Death & Grief


  • Children and adolescents experience many types of losses in their lives—from the ordinary, such as the death of a pet—to the catastrophic, such as the recent tornadoes that have ravaged cities in parts of Alabama and Oklahoma.

     Because no loss is unimportant, teachers, parents, as well as other trusted adults, must be able to recognize typical experience of loss, understand its impact, and respond with support and care.

     Children and adolescents should be comforted in knowing that grief is a healthy response to the loss of a significant person, place, or thing, and it encompasses a broad range of emotions and behaviors. These emotions can be intense, difficult, and often times overwhelming. Therefore, it is paramount to help children understand that what they feel is normal, that they are not strange, weird, or “going crazy.”

     Likewise, the school itself has an important role to play in helping both students and faculty members adjust to the death of one of the members of their “school family.” In order to effectively do so, schools may need to seek the assistance of additional counselors, social workers, youth pastors, and other outside agencies to provide support after a school crisis. These persons should be available to talk with students, as well as faculty and staff members, in both group and individual settings.

     A school’s developed response plan in the event of a death in the school community should specify the following: how notification of a death is handled, who is notified of the death, how people are reached, and what is said. Typically, this includes the following steps: Notify the Intervention Supervisor of a crisis situation so that a school crisis team can be assembled.

    • Verify the information. Check with the family, local authorities (e.g. the police or coroner), or other authoritative sources.
    • Determine what information is to be disclosed. The family may express wishes on this matter. Find out what information has been publicly released through the press or local authorities.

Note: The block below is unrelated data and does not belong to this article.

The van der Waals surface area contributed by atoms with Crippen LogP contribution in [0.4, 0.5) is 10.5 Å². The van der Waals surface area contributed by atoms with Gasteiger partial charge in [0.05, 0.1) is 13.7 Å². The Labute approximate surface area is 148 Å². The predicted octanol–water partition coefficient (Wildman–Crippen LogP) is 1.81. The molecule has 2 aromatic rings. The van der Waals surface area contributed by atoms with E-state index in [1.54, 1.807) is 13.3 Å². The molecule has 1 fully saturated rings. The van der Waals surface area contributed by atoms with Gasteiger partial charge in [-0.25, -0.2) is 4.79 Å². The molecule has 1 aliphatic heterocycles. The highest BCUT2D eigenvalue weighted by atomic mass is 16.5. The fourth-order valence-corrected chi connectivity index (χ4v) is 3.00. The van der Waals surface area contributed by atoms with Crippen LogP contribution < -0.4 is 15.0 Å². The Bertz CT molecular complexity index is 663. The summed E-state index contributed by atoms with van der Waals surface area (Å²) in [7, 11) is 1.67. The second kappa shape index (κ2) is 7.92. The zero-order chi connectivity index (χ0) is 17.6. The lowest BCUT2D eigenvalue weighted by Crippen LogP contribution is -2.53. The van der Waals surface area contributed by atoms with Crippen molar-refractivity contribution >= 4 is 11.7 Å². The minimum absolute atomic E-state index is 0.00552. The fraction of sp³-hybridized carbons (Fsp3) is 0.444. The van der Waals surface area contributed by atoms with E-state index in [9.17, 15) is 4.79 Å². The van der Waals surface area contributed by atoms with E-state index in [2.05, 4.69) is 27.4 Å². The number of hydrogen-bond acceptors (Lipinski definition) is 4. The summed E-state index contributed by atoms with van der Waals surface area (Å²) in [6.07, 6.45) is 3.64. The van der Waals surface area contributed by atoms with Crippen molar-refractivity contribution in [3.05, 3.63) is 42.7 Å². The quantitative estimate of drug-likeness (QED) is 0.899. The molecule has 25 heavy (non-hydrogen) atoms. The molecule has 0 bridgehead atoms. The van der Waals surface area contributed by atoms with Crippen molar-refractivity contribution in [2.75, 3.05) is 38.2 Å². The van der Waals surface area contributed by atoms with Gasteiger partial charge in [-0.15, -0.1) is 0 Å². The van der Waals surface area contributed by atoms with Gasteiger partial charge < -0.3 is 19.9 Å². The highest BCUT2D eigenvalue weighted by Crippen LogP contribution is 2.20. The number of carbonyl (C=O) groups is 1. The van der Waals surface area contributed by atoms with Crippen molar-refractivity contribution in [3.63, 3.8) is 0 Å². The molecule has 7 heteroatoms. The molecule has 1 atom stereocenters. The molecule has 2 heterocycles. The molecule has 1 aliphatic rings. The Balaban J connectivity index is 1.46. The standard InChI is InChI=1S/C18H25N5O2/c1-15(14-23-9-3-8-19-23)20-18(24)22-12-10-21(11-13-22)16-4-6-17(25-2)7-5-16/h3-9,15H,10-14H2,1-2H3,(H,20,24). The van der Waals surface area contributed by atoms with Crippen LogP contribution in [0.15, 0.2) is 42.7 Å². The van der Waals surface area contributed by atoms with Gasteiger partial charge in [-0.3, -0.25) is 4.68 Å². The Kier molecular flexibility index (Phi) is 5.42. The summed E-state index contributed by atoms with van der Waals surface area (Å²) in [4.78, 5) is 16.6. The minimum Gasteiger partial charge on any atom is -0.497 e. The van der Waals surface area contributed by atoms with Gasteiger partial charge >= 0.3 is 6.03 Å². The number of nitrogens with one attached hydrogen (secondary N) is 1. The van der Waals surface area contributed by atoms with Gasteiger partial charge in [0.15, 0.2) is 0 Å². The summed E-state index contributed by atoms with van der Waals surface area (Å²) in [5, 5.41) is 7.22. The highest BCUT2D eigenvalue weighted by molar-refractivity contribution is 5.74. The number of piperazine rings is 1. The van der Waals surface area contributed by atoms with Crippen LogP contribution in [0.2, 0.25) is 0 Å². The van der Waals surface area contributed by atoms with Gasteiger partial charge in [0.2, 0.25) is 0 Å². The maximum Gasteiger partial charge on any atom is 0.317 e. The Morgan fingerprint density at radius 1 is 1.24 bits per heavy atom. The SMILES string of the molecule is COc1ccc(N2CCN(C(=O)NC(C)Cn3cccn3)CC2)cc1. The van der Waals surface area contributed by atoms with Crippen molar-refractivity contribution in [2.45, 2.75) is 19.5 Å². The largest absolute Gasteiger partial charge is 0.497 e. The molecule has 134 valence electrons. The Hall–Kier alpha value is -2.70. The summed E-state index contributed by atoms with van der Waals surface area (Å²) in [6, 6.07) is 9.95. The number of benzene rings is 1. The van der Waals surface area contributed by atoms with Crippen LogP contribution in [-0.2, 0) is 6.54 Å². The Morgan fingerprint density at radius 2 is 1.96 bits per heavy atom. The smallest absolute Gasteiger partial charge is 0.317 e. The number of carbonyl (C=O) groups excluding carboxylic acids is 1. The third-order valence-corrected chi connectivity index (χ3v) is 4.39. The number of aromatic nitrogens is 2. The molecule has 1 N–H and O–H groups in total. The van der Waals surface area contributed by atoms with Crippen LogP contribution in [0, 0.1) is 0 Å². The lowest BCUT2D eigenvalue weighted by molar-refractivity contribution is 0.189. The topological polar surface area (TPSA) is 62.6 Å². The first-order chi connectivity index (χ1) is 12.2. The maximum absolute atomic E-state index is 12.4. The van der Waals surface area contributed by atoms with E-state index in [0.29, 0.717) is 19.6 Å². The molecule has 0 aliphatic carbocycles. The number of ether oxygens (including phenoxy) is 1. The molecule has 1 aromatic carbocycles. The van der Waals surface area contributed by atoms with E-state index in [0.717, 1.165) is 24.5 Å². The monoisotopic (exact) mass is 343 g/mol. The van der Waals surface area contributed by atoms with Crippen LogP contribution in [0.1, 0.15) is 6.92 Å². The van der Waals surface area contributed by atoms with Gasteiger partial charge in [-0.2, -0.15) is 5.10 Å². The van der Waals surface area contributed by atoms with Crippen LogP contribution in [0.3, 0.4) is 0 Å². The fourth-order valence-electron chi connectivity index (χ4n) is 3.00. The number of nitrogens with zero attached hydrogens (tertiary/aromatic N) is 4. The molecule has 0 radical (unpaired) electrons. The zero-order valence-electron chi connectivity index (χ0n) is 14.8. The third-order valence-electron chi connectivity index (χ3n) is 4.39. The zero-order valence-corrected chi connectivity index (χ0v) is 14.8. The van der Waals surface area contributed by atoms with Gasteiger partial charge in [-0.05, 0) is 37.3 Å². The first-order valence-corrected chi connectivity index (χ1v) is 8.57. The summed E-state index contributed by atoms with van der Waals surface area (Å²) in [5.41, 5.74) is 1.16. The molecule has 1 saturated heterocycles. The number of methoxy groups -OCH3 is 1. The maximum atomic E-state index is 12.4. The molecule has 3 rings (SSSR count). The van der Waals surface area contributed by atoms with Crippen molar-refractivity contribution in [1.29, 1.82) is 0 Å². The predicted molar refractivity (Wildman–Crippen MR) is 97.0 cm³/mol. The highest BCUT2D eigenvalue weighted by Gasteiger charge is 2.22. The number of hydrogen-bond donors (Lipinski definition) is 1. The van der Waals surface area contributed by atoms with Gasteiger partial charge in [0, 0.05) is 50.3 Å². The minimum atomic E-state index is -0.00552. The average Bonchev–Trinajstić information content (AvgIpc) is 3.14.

• Notify teachers and other staff. An emergency meeting (if possible) should be scheduled before school begins. Teachers are informed of the death and given guidelines for notifying students and offering support.
    • Notify students. Face-to-face notification by familiar staff in small, naturally occurring group settings is recommended. Homeroom or in another class (depending on when the school learns of the death) is often a good option. It is best to avoid delivering such information in large assemblies or over the public address system. Students should all hear the same information (e.g., from a prepared, written statement). They should also be given information about support resources and offered opportunities to talk about their responses to the news. This might occur within a class discussion and by referral to a support room where additional counselors are available. Options should be made available as soon as students hear the announcement.  
    • Notify other schools as appropriate. This might include feeder schools, where the decreased was known by teachers or younger students, or schools attended by siblings of the deceased. In smaller communities, it may be appropriate to notify all schools.

     

     Following these steps gives schools a better opportunity to ensure that students learn of the death in an appropriate setting—that is, with a familiar teacher who has been prepared and is ready to make the announcement. Students can then be connected to support services more easily and effectively.